In its interim ruling of 25 April 2024, the Court ruled that the ‘reasonable suspicion’ in article 58(1) of the Vifo Act, as required for a retroactive call-in and review, relates to the potential risks to national security and does not apply to the question whether the transaction concerns an ‘acquisition activity’. The Court subsequently found in favour of the claimant that the formal decision(s) of the Minister requiring the claimant to submit a notification for review did not meet the required level of care from the Minister in regards preparation and investigation, and that the latter effectively and wrongly placed the burden on the claimant to prove that its transaction does not amount to an ‘acquisition activity’. Indeed, the Court went on to rule that on the basis of the documents disclosed and explanations given in the court procedure, it was clear that no voting rights were transferred as part of the transaction in 2021 and that, accordingly, the Court could not see how that could lead to the required ‘acquisition activity’. In conclusion, the Court ruled that the Minister had no jurisdiction in ordering the claimant to submit an FDI filing under the Vifo Act.

Conclusion and next steps

The Court’s ruling appears to be the only logical interpretation, especially considering the need of businesses to have maximum legal certainty, in an increasingly complex environment of regulatory scrutiny, in particular in an FDI review context. Given the nascent FDI enforcement practice in the Netherlands, it is crucial to have appropriate scrutiny through court reviews and publicly available rulings and judgments as those are necessary elements to a balanced, professional, predictable and fit-for-purpose regulatory environment.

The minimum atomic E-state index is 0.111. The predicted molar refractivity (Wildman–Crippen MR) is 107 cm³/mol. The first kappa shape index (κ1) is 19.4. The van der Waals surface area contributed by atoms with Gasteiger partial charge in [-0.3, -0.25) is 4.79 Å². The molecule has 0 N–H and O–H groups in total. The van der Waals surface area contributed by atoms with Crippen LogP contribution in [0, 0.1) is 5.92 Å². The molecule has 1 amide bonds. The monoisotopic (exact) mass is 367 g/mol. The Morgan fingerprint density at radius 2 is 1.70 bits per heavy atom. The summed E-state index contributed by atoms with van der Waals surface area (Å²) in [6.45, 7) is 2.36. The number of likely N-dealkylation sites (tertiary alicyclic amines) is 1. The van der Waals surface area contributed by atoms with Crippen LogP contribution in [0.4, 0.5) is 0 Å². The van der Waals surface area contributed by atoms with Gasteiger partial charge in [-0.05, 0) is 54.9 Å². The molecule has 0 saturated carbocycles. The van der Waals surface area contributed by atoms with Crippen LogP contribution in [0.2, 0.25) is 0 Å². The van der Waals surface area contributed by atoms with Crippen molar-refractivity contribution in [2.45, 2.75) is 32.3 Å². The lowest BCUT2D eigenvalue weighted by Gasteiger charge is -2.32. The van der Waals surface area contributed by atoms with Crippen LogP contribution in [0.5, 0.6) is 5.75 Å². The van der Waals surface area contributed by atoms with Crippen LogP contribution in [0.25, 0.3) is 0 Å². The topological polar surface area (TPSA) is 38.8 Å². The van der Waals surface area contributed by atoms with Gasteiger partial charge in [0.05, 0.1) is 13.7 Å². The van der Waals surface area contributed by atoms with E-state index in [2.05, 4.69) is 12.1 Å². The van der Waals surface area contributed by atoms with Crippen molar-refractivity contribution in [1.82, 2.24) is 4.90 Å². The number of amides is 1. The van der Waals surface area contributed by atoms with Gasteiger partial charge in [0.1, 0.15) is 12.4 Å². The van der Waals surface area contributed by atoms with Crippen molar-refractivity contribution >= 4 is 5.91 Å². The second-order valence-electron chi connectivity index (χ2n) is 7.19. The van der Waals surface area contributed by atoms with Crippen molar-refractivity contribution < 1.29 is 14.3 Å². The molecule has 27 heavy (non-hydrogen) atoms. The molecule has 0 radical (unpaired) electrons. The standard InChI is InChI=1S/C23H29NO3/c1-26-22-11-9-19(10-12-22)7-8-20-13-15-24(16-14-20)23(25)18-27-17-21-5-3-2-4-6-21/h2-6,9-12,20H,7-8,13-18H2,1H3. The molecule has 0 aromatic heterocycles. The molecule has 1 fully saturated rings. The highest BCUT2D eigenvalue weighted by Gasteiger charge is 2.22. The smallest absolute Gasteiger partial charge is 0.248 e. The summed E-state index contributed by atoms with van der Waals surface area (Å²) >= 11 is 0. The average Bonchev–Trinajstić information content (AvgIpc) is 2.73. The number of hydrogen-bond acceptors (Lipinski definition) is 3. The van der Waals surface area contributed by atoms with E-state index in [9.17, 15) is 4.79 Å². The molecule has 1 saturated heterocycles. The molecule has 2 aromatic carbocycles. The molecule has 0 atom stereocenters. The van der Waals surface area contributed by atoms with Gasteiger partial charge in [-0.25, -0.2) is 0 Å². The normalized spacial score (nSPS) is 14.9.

Immediate takeaways are to always take the Dutch FDI regime very seriously and to generally try to work with the Dutch FDI regulator. However, it is prudent to be mindful that the Dutch FDI regulator must also act within the strict boundaries of the new legal framework it operates in, and that it may also – perhaps in something akin to youthful enthusiasm – overstep its powers. A critical legal review of powers and rights in each regulatory interaction and each (preparatory) step is thus advised. Given that this is interim relief in summary proceedings, the Minister’s order for the claimant to submit an FDI filing will be suspended pending a further substantive procedure where the matter may be revisited. We would hope and expect that the same line is followed in that substantive procedure.


Frans Muller is a partner in the Amsterdam Competition & Trade Practice Group of Baker McKenzie. Frans has more than 15 years of experience in antitrust and foreign investment reviews. He advises on obtaining merger control clearances, investigations and compliance in relation to cartel laws and abuse of dominance as well as national security and foreign investment controls. Frans has extensive experience across a wide variety of industries and sectors and has dealt with a variety of national and international regulatory authorities. He has also worked in Brussels and Paris.


Derk Christiaans is a senior associate in Baker McKenzie's Amsterdam office and advises (multi)national companies on trade compliance, competition and EU law matters in various industries, including healthcare and life sciences, TMT, and consumer goods and retail.